A Dungannon man who ran barechested down the street wielding a ceremonial sword has been warned he will be sent to jail if he ‘puts another foot wrong’.
Appearing at Dungannon Magistrate’s Court on Wednesday, Aidan Young, from Drumglass Way, pleaded guilty to possessing a bladed weapon in a public place.
The court heard how on August 6, police received a report of a drunk man waving a gold-handled sword with a 12 inch blade and shouting, “where the f**k is he?”
When police called to his door, Young, who has a mental health condition, initially appeared with the sword, and had to be told to disarm himself.
He later admitted to police that the sword was his, and that he had taken a cocktail of prescription drugs and alcohol.
The defence solicitor told the court that Young had not touched alcohol since the incident, and his family were keeping a watchful eye on him.
He added that Young was engaging fully with mental health services and his GP.
However, Judge John Meehan criticised Young for his behaviour, saying that he had ‘ran down a public street drunk as a lord and bare-chested with a machete’.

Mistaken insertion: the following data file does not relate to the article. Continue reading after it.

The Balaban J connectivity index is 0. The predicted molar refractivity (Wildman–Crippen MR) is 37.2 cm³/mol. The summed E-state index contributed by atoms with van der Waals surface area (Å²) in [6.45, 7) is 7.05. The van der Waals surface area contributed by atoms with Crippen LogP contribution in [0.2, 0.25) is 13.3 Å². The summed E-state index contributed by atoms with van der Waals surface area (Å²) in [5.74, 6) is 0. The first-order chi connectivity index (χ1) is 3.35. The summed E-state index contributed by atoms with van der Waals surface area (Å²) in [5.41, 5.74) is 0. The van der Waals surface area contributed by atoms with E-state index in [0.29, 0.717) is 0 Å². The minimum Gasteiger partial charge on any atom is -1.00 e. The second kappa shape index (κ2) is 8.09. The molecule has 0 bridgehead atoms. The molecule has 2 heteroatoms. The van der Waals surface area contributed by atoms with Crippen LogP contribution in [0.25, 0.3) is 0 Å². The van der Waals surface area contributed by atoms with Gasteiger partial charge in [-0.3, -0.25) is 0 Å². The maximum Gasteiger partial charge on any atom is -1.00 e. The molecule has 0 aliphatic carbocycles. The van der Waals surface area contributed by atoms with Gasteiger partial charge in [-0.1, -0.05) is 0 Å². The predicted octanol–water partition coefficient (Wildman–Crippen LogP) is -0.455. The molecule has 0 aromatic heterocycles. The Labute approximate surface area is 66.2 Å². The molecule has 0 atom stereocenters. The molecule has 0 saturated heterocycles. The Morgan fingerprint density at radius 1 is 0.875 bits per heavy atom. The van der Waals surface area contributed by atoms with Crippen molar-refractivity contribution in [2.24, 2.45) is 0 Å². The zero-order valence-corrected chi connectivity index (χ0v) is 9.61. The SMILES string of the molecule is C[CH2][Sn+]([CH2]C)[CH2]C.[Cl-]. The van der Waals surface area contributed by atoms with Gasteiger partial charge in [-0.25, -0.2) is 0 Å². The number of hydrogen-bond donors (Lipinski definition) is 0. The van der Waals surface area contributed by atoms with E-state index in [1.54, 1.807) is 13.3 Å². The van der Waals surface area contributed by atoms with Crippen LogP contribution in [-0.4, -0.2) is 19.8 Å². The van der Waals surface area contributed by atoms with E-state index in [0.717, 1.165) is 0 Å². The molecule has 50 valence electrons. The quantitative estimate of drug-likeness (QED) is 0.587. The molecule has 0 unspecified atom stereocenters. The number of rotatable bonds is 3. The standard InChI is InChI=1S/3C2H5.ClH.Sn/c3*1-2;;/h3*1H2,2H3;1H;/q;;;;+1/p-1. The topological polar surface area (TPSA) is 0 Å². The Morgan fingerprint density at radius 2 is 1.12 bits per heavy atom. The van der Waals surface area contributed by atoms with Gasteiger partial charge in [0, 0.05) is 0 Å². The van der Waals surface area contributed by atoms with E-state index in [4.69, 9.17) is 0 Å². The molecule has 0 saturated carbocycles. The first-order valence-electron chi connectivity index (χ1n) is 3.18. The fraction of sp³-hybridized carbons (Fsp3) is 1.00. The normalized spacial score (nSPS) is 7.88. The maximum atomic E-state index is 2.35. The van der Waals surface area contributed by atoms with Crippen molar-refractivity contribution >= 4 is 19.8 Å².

He warned of the risks to the public presented by ‘people with florid mental health problems who insist on drinking and do nothing to help themselves’.
The judge also said it was ‘insupportable’ to say that the defendant was engaging with services, when it was clear from the medical report that he had went to his GP shortly after the incident but had not taken up the subsequent referral to mental health services.
On top of this, the defendant insisted on keeping a ceremonial sword in his house, said the judge.
‘Does he need to be kept locked down in prison to make him behave responsibly in the community?” asked the judge.
However, he stopped short of sending Young to jail, warning him instead that he had to attend his GP and all appointments with the mental health team and probation for the next month, otherwise he would be imprisoned.
Judge Meehan adjourned the case for one month. Young will appear in court again on December 13.